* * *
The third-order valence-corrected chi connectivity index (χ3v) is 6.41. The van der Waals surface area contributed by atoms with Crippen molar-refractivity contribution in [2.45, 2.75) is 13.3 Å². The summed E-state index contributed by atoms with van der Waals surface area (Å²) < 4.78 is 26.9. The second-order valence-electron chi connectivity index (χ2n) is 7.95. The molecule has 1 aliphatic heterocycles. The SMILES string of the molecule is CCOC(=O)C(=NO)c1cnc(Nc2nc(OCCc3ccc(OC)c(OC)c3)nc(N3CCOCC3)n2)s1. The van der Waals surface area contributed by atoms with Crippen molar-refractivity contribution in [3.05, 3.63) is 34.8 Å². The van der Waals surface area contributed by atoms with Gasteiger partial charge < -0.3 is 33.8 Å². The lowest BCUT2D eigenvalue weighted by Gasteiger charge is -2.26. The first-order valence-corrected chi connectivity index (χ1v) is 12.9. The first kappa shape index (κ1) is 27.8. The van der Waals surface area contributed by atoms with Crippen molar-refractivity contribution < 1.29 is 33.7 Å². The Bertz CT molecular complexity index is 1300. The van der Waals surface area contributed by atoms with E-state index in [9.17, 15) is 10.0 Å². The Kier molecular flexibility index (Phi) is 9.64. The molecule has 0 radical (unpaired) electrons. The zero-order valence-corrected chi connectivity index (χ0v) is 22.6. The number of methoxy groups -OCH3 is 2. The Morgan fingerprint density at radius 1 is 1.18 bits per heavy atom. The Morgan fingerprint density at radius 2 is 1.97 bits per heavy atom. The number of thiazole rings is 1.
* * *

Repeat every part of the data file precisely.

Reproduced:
The third-order valence-corrected chi connectivity index (χ3v) is 6.41. The van der Waals surface area contributed by atoms with Crippen molar-refractivity contribution in [2.45, 2.75) is 13.3 Å². The summed E-state index contributed by atoms with van der Waals surface area (Å²) < 4.78 is 26.9. The second-order valence-electron chi connectivity index (χ2n) is 7.95. The molecule has 1 aliphatic heterocycles. The SMILES string of the molecule is CCOC(=O)C(=NO)c1cnc(Nc2nc(OCCc3ccc(OC)c(OC)c3)nc(N3CCOCC3)n2)s1. The van der Waals surface area contributed by atoms with Crippen molar-refractivity contribution in [3.05, 3.63) is 34.8 Å². The van der Waals surface area contributed by atoms with Gasteiger partial charge < -0.3 is 33.8 Å². The lowest BCUT2D eigenvalue weighted by Gasteiger charge is -2.26. The first-order valence-corrected chi connectivity index (χ1v) is 12.9. The first kappa shape index (κ1) is 27.8. The van der Waals surface area contributed by atoms with Crippen molar-refractivity contribution < 1.29 is 33.7 Å². The Bertz CT molecular complexity index is 1300. The van der Waals surface area contributed by atoms with E-state index in [9.17, 15) is 10.0 Å². The Kier molecular flexibility index (Phi) is 9.64. The molecule has 0 radical (unpaired) electrons. The zero-order valence-corrected chi connectivity index (χ0v) is 22.6. The number of methoxy groups -OCH3 is 2. The Morgan fingerprint density at radius 1 is 1.18 bits per heavy atom. The Morgan fingerprint density at radius 2 is 1.97 bits per heavy atom. The number of thiazole rings is 1.